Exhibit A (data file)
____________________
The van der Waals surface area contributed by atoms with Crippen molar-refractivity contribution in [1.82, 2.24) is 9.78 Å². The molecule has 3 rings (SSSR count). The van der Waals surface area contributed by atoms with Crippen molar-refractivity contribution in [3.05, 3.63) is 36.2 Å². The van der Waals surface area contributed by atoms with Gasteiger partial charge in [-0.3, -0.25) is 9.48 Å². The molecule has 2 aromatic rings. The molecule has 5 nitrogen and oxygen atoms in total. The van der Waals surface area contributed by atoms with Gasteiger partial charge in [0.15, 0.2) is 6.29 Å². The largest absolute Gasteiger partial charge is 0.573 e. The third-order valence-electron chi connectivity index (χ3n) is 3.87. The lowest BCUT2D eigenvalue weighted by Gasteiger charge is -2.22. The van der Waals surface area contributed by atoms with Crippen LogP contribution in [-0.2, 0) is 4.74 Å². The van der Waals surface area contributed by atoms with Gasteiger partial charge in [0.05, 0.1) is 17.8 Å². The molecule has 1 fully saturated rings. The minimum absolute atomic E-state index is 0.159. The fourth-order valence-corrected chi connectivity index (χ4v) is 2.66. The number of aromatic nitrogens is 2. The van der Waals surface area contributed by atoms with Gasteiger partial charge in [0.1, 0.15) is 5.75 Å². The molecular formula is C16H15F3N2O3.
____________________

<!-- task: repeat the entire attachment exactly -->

The van der Waals surface area contributed by atoms with Crippen molar-refractivity contribution in [1.82, 2.24) is 9.78 Å². The molecule has 3 rings (SSSR count). The van der Waals surface area contributed by atoms with Crippen molar-refractivity contribution in [3.05, 3.63) is 36.2 Å². The van der Waals surface area contributed by atoms with Gasteiger partial charge in [-0.3, -0.25) is 9.48 Å². The molecule has 2 aromatic rings. The molecule has 5 nitrogen and oxygen atoms in total. The van der Waals surface area contributed by atoms with Gasteiger partial charge in [0.15, 0.2) is 6.29 Å². The largest absolute Gasteiger partial charge is 0.573 e. The third-order valence-electron chi connectivity index (χ3n) is 3.87. The lowest BCUT2D eigenvalue weighted by Gasteiger charge is -2.22. The van der Waals surface area contributed by atoms with Crippen LogP contribution in [-0.2, 0) is 4.74 Å². The van der Waals surface area contributed by atoms with Gasteiger partial charge in [0.05, 0.1) is 17.8 Å². The molecule has 1 fully saturated rings. The minimum absolute atomic E-state index is 0.159. The fourth-order valence-corrected chi connectivity index (χ4v) is 2.66. The number of aromatic nitrogens is 2. The van der Waals surface area contributed by atoms with Gasteiger partial charge in [0.1, 0.15) is 5.75 Å². The molecular formula is C16H15F3N2O3.